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Publication Detail
How did female survivors of abuse use the arts to support their mental health and wellbeing during the COVID-19 pandemic? A qualitative exploration of their views
  • Publication Type:
    Conference presentation
  • Publication Sub Type:
  • Authors:
    McKinlay A, Collins L, Fancourt D, Burton A
  • Date:
  • Status:
  • Name of Conference:
    Public Health Science
  • Conference place:
    Glasgow, UK
  • Conference start date:
  • Conference finish date:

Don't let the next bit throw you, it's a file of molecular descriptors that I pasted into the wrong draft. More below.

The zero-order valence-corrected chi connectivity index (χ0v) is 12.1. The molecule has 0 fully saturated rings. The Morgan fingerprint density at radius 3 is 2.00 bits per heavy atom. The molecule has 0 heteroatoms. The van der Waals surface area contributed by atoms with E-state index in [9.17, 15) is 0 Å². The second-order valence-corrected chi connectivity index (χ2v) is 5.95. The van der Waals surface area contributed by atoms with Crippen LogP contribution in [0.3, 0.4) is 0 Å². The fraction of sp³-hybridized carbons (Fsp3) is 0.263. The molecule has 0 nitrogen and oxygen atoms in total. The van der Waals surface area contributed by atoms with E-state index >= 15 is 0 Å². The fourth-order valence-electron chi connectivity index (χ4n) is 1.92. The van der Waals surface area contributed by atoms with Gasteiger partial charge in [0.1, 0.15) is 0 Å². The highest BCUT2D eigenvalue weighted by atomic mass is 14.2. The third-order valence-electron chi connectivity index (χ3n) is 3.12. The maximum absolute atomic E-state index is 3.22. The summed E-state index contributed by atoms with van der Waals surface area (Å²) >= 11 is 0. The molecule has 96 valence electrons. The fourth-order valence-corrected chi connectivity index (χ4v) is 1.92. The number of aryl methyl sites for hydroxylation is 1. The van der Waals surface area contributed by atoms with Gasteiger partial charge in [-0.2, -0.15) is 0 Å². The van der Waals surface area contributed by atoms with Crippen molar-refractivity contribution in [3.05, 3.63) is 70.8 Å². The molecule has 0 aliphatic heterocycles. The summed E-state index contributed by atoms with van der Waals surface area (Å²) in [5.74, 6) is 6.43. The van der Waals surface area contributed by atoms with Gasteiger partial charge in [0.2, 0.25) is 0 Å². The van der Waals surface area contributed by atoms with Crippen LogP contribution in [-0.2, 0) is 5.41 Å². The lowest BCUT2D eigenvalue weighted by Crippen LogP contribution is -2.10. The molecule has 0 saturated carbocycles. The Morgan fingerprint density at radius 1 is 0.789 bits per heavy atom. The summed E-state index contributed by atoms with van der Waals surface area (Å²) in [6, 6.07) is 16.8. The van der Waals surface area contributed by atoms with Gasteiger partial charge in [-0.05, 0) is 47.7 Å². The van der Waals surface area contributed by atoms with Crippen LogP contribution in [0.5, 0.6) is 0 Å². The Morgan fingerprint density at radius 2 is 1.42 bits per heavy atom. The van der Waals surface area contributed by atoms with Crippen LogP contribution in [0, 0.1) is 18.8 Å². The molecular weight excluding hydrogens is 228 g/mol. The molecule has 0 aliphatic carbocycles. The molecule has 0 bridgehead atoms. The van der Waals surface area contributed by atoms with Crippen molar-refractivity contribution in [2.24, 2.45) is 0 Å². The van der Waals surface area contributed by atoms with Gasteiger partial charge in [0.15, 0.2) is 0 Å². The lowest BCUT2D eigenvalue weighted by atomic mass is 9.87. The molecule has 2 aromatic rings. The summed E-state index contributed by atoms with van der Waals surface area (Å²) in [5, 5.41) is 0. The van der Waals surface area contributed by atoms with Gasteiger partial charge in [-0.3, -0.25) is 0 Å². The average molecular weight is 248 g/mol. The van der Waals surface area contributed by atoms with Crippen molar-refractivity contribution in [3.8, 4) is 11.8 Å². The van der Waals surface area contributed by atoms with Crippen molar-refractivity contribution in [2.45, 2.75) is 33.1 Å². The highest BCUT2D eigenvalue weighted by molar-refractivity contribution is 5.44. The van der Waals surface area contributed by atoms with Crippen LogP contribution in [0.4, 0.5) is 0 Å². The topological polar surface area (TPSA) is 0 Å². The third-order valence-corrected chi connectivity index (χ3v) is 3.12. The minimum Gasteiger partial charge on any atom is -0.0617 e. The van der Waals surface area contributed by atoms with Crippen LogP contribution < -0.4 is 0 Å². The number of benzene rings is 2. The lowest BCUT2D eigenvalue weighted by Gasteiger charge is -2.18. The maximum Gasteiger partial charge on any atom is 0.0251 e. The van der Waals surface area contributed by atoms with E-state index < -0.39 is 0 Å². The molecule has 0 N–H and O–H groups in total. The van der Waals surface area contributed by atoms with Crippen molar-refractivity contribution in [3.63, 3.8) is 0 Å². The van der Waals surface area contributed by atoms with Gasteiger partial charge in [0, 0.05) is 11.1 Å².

Background Gender-based violence is an important public health issue that has been exacerbated by the COVID-19 pandemic. Survivors often face barriers when seeking support for mental health and wellbeing and some find therapeutic value in creative arts. We aimed to explore how women with experiences of abuse used art during the pandemic to support mental health and wellbeing. Methods In two small, exploratory, qualitative studies, we conducted semi-structured online interviews with women aged 18 years or older, who had experienced gender-based violence, were currently safe from abuse, and were not living with someone who had been abusive. Women who were unable to speak, read, and understand study documentation in English were excluded. We recruited participants through our networks, third-sector services, and via social media. Interview questions asked participants about interest in the arts as a support tool for mental health after abuse and strategies used during the pandemic to support mental health or wellbeing. ARM analysed the dataset using reflexive thematic analysis using Nvivo. Findings We enrolled 20 women aged 24–61 years; 17 participants (85%) identified as White British. Interviews were conducted between April 16, 2021, and March 1, 2022. Participants reported using drawing, writing, singing, music, painting, and online art or craft groups to support their mental health and wellbeing during the pandemic. Participants said they were motivated at the start of the first UK lockdown to engage with creative arts as a way of practising mindfulness and self-reflection; providing calmness, escapism, and distraction; reducing boredom; and combating loneliness and social isolation. Although self-isolating, the social element of online art groups provided valuable opportunities for chat with others who shared similar lived experiences. Interpretation Creative arts provided a valuable resource for participants to self-manage their mental health and wellbeing during the pandemic. Connecting with others who had similar experiences of abuse supported coping and feelings of certainty. We conclude with a working example of how online platforms could provide avenues of support and community.
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